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Learning Java

Learning Java

3.3 8
by Patrick Niemeyer, Jonathan Knudsen

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This updated edition introduces the basics of Java and everything necessary to get up to speed on the new 1.4 version quickly. CD contains the Java 2 SDK for Windows, Linux and Solaris.


This updated edition introduces the basics of Java and everything necessary to get up to speed on the new 1.4 version quickly. CD contains the Java 2 SDK for Windows, Linux and Solaris.

Editorial Reviews

The Barnes & Noble Review
The Gartner Group estimates that well over 90 percent of all midsize to large application development organizations will be using Java technologies through at least the year 2005. They’d be focusing even more heavily on Java, but for one thing: not enough skilled Java developers.

Does this sound like an opportunity? It should.

If you haven’t learned Java yet -- or if you’ve given it a once-over-lightly but haven’t dived deeply enough to even mention it in your résumé -- seclude yourself with a copy of Learning Java, Second Edition. This polished O’Reilly title covers everything you need to start building significant applications with Java 2 Version 1.4.x.

Learning Java, Second Edition is actually in its fourth iteration: the first two were published under the title Exploring Java. Which means there’s been more time to shake out the inevitable errors, and refine the book’s enormous number of code examples.

With each iteration, however, the authors have done far more than fix errors and add new features (though plenty of new features are covered in this edition -- we’ll get to that.) They’ve also revisited the entire book, reflecting new approaches they’ve learned through experience (and abandoning older coverage that no longer seems relevant, such as client-side applet development).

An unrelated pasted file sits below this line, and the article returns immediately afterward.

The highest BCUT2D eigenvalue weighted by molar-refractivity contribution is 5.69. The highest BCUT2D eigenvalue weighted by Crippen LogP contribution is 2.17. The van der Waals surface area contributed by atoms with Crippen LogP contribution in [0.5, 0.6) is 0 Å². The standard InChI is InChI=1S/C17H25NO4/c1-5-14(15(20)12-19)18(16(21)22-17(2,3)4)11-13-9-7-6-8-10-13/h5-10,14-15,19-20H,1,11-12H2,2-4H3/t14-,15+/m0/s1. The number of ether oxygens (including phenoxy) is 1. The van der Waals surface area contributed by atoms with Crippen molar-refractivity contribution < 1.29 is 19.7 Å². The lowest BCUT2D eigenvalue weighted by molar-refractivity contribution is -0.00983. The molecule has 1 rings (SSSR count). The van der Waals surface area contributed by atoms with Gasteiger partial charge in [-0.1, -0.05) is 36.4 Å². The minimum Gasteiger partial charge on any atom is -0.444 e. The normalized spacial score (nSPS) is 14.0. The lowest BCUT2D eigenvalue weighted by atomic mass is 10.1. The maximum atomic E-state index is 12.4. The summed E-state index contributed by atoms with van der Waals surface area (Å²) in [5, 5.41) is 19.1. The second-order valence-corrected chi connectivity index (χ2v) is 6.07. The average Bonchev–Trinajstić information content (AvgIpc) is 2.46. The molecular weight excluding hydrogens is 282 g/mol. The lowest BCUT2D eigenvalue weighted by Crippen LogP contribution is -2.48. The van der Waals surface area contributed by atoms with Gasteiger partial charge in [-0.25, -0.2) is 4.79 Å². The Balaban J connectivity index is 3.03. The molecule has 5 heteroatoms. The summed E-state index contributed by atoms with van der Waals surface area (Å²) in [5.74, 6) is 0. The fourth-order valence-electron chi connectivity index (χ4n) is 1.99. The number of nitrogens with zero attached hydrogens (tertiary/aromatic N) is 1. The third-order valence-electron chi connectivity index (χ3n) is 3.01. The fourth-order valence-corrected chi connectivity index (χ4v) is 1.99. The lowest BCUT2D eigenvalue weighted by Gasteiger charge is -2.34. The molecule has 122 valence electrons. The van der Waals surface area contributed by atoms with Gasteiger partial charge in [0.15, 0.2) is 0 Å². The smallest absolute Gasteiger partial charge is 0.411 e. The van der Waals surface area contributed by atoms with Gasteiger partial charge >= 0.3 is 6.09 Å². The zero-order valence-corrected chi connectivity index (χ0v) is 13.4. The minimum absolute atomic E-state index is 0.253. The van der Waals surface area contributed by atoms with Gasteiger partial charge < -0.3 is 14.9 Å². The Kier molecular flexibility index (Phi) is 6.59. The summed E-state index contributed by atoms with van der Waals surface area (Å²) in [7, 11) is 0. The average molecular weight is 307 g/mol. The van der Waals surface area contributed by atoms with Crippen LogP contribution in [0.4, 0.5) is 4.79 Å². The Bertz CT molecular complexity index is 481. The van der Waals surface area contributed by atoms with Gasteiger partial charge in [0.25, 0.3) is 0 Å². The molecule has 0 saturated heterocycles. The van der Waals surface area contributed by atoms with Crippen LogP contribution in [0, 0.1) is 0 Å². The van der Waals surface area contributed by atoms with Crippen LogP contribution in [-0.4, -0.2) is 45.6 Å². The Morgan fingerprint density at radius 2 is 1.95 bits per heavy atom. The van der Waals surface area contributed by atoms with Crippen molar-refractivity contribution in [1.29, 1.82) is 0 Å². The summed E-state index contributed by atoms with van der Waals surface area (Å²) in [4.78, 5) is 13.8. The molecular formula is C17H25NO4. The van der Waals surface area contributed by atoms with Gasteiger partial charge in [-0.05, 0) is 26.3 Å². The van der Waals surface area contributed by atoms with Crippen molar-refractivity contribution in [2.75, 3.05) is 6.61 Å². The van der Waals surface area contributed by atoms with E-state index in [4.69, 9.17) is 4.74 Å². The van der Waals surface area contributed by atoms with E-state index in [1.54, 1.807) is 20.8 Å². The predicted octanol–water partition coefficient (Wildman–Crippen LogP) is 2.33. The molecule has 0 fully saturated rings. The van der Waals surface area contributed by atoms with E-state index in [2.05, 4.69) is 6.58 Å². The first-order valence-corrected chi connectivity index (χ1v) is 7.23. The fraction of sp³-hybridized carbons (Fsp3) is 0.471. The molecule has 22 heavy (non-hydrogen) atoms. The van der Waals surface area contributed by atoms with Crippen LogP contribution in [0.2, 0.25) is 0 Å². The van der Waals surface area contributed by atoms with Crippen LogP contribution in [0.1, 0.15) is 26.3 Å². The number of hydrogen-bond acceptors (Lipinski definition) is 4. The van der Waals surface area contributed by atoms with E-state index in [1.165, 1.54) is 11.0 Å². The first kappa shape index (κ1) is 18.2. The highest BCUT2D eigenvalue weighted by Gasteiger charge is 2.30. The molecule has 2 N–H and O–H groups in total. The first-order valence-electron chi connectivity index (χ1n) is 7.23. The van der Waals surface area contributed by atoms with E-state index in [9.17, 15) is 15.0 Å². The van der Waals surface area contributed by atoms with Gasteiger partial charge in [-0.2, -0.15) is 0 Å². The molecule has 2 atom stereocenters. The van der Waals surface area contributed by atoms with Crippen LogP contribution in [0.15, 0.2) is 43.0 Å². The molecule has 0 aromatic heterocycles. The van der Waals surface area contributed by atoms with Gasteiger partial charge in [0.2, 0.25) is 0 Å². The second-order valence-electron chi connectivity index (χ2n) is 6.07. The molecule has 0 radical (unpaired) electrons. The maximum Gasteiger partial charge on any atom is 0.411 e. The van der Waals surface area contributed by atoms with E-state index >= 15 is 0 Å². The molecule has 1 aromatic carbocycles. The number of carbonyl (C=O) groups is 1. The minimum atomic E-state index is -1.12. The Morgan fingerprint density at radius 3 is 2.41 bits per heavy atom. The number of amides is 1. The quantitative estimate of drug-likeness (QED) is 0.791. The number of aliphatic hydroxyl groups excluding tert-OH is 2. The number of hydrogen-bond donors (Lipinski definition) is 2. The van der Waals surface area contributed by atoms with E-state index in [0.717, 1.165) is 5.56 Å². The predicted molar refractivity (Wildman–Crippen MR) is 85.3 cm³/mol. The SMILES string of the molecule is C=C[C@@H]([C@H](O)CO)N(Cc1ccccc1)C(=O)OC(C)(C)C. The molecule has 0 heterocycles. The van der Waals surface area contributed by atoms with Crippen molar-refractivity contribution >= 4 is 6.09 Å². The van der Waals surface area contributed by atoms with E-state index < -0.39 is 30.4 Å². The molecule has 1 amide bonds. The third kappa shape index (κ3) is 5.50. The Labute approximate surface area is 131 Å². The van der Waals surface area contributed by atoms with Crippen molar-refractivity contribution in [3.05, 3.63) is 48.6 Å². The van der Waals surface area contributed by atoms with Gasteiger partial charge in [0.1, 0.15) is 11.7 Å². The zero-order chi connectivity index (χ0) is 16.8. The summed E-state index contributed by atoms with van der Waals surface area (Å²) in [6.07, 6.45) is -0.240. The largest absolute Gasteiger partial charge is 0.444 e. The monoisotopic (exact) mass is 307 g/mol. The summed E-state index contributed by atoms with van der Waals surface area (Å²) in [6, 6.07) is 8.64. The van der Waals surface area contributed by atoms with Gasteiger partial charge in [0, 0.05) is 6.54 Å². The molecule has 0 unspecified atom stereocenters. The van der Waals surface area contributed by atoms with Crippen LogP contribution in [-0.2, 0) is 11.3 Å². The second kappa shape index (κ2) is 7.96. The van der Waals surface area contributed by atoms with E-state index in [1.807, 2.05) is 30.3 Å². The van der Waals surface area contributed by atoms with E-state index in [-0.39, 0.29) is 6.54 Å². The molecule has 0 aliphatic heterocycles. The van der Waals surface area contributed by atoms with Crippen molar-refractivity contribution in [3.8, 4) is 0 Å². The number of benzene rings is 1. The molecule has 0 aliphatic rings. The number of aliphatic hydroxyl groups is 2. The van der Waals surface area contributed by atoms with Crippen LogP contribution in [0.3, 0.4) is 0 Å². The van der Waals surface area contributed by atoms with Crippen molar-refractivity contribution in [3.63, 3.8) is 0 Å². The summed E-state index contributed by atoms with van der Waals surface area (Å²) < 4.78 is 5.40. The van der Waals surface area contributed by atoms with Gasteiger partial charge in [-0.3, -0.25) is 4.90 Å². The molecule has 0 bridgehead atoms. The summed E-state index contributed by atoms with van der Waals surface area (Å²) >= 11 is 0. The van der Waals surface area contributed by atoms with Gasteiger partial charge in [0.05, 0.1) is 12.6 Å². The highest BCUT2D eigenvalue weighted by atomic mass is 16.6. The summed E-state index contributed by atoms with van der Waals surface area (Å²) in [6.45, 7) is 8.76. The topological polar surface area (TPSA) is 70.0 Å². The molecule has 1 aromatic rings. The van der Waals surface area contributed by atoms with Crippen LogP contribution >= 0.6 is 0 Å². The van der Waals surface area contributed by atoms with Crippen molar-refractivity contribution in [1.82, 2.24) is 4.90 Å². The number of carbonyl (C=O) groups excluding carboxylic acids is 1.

Patrick Niemeyer and Jonathan Knudsen begin with an up-to-date discussion of both the original rationale for Java and how things are actually working out, several years on. You’ll learn how Java fits into the language bestiary; how Java seeks to protect you from shooting yourself in the foot (or allowing others to do it); and how Java has evolved.

Next, Niemeyer and Knudsen help you get your feet wet with some working code. They start with "Hello World" but iterate it three more times, giving you a first taste of a surprisingly wide range of features (from garbage collection and inheritance all the way to threads).

Once all this is under your belt, Niemeyer and Knudsen introduce Sun’s Java interpreter and compiler; and systematically introduce the framework of the Java language and many of its most important facilities (including useful new capabilities such as language assertions and exception chaining.

Next, they present a “crash course” in Java object-oriented development. If you’ve used C++, you’ll be reasonably at home here. (Though, as the authors note, it’s easy to overestimate the similarities with C++ -- they view Smalltalk a closer relative). If your experience tends more to VB, COBOL, or other largely non-object-oriented languages, you’ll find this coverage invaluable. Before moving on to Java’s API classes, Niemeyer and Knudsen demystify multithreading, helping programmers avoid the pitfalls that tend to make threading more complex and error prone than it needs to be.

The remainder of the book focuses on the Java classes you’re likely to encounter most often in day-to-day development. Some, like java.io, have been around for awhile; others, like java.nio (New I/O) are new to 1.4. While NIO was primarily designed to address issues of scalability in large systems, it contains several goodies you’ll want to know about even if you’re building only small applications.

Learning Java, Second Edition also introduces Java’s great new support for regular expressions; the new Preferences API, which simplifies the management of user and system configuration data; and the new Logging API for capturing information about security failures, configuration errors, performance bottlenecks, and application bugs.